2015-05-01

    Colorectal cancers are a leading cause of cancer mortality, and their primary prevention by diet is highly desirable. The relationship of vegetarian dietary patterns to colorectal cancer risk is not well established. To evaluate the association between vegetarian dietary patterns and incident colorectal cancers. The Adventist Health Study 2 (AHS-2) is a large, prospective, North American cohort trial including 96,354 Seventh-Day Adventist men and women recruited between January 1, 2002, and December 31, 2007. Follow-up varied by state and was indicated by the cancer registry linkage dates. Of these participants, an analytic sample of 77,659 remained after exclusions. Analysis was conducted using Cox proportional hazards regression, controlling for important demographic and lifestyle confounders. The analysis was conducted between June 1, 2014, and October 20, 2014. Diet was assessed at baseline by a validated quantitative food frequency questionnaire and categorized into 4 vegetarian dietary patterns (vegan, lacto-ovo vegetarian, pescovegetarian, and semivegetarian) and a nonvegetarian dietary pattern. The relationship between dietary patterns and incident cancers of the colon and rectum; colorectal cancer cases were identified primarily by state cancer registry linkages. During a mean follow-up of 7.3 years, 380 cases of colon cancer and 110 cases of rectal cancer were documented. The adjusted hazard ratios (HRs) in all vegetarians combined vs nonvegetarians were 0.78 (95% CI, 0.64-0.95) for all colorectal cancers, 0.81 (95% CI, 0.65-1.00) for colon cancer, and 0.71 (95% CI, 0.47-1.06) for rectal cancer. The adjusted HR for colorectal cancer in vegans was 0.84 (95% CI, 0.59-1.19); in lacto-ovo vegetarians, 0.82 (95% CI, 0.65-1.02); in pescovegetarians, 0.57 (95% CI, 0.40-0.82); and in semivegetarians, 0.92 (95% CI, 0.62-1.37) compared with nonvegetarians. Effect estimates were similar for men and women and for black and nonblack individuals. Vegetarian diets are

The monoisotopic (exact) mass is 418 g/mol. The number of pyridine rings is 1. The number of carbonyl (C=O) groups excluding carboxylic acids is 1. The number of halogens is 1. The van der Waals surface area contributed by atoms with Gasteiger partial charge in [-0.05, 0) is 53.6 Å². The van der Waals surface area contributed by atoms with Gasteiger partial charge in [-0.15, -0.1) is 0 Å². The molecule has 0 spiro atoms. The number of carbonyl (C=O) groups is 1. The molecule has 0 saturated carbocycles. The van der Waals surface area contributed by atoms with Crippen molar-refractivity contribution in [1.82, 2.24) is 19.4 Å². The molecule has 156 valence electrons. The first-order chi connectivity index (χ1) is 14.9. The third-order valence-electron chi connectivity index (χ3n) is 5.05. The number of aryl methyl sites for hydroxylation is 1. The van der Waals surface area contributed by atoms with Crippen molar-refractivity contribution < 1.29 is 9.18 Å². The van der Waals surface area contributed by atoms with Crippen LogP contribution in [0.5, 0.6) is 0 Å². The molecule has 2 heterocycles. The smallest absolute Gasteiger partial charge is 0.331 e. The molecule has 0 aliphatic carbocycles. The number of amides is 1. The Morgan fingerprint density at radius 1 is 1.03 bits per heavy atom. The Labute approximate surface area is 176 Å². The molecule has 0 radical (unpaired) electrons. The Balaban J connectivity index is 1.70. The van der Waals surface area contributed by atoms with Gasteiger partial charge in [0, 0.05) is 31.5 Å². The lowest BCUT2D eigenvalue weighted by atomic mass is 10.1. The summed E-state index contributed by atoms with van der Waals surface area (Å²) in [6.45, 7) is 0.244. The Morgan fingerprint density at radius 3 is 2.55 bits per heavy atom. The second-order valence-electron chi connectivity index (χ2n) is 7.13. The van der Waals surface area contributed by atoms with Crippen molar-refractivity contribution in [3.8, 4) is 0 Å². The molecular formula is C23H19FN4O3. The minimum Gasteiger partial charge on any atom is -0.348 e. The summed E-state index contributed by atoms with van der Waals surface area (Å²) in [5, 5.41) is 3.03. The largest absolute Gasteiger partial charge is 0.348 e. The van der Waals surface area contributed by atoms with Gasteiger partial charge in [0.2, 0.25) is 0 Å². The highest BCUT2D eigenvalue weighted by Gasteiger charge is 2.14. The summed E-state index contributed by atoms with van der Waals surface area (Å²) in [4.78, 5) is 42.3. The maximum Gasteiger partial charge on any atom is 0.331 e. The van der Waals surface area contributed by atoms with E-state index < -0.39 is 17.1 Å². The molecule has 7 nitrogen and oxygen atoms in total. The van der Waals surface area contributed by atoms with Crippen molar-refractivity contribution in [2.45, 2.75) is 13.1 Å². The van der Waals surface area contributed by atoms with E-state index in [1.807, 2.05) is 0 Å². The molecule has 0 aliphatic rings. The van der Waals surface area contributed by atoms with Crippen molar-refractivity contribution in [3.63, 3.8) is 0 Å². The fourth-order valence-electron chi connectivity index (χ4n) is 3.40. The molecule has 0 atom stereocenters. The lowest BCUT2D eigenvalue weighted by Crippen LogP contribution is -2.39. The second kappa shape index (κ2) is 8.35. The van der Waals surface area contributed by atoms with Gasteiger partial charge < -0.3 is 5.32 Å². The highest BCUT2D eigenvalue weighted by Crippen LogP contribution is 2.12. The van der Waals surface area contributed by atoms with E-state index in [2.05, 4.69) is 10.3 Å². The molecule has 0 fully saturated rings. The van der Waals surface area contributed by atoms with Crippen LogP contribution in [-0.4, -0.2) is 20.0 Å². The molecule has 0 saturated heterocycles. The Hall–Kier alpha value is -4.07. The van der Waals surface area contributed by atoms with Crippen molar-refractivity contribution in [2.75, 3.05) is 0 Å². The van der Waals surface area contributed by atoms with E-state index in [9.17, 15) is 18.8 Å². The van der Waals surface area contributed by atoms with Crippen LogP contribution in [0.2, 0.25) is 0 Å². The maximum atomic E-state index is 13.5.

18. Vegetarian Dietary Patterns and the Risk of Colorectal Cancers

    Science.gov (United States)

    Orlich, Michael J.; Singh, Pramil N.; Sabaté, Joan; Fan, Jing; Sveen, Lars; Bennett, Hannelore; Knutsen, Synnove F.; Beeson, W. Lawrence; Jaceldo-Siegl, Karen; Butler, Terry L.; Herring, R. Patti; Fraser, Gary E.

    2015-01-01